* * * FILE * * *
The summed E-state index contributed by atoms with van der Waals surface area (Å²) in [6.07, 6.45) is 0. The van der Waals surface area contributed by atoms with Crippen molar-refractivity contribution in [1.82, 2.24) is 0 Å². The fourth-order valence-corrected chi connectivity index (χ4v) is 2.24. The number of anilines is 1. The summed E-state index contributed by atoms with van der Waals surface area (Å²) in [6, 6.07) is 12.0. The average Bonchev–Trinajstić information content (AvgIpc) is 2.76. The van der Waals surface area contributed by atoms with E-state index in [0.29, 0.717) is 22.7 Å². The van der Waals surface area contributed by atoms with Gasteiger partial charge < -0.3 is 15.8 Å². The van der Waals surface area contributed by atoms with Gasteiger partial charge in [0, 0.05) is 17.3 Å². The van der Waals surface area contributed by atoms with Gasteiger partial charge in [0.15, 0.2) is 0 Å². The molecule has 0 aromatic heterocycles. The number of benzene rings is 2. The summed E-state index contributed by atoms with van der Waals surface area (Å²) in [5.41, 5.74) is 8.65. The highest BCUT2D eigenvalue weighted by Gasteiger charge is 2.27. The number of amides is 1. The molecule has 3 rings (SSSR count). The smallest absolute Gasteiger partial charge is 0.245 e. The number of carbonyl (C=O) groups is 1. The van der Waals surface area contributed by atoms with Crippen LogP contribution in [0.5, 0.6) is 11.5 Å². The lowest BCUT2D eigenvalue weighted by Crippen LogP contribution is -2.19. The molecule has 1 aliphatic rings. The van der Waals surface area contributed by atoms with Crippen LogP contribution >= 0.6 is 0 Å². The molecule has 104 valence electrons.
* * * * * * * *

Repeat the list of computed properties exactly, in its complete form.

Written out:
The summed E-state index contributed by atoms with van der Waals surface area (Å²) in [6.07, 6.45) is 0. The van der Waals surface area contributed by atoms with Crippen molar-refractivity contribution in [1.82, 2.24) is 0 Å². The fourth-order valence-corrected chi connectivity index (χ4v) is 2.24. The number of anilines is 1. The summed E-state index contributed by atoms with van der Waals surface area (Å²) in [6, 6.07) is 12.0. The average Bonchev–Trinajstić information content (AvgIpc) is 2.76. The van der Waals surface area contributed by atoms with E-state index in [0.29, 0.717) is 22.7 Å². The van der Waals surface area contributed by atoms with Gasteiger partial charge < -0.3 is 15.8 Å². The van der Waals surface area contributed by atoms with Gasteiger partial charge in [0, 0.05) is 17.3 Å². The van der Waals surface area contributed by atoms with Gasteiger partial charge in [0.15, 0.2) is 0 Å². The molecule has 0 aromatic heterocycles. The number of benzene rings is 2. The summed E-state index contributed by atoms with van der Waals surface area (Å²) in [5.41, 5.74) is 8.65. The highest BCUT2D eigenvalue weighted by Gasteiger charge is 2.27. The number of amides is 1. The molecule has 3 rings (SSSR count). The smallest absolute Gasteiger partial charge is 0.245 e. The number of carbonyl (C=O) groups is 1. The van der Waals surface area contributed by atoms with Crippen LogP contribution in [0.5, 0.6) is 11.5 Å². The lowest BCUT2D eigenvalue weighted by Crippen LogP contribution is -2.19. The molecule has 1 aliphatic rings. The van der Waals surface area contributed by atoms with Crippen LogP contribution >= 0.6 is 0 Å². The molecule has 104 valence electrons.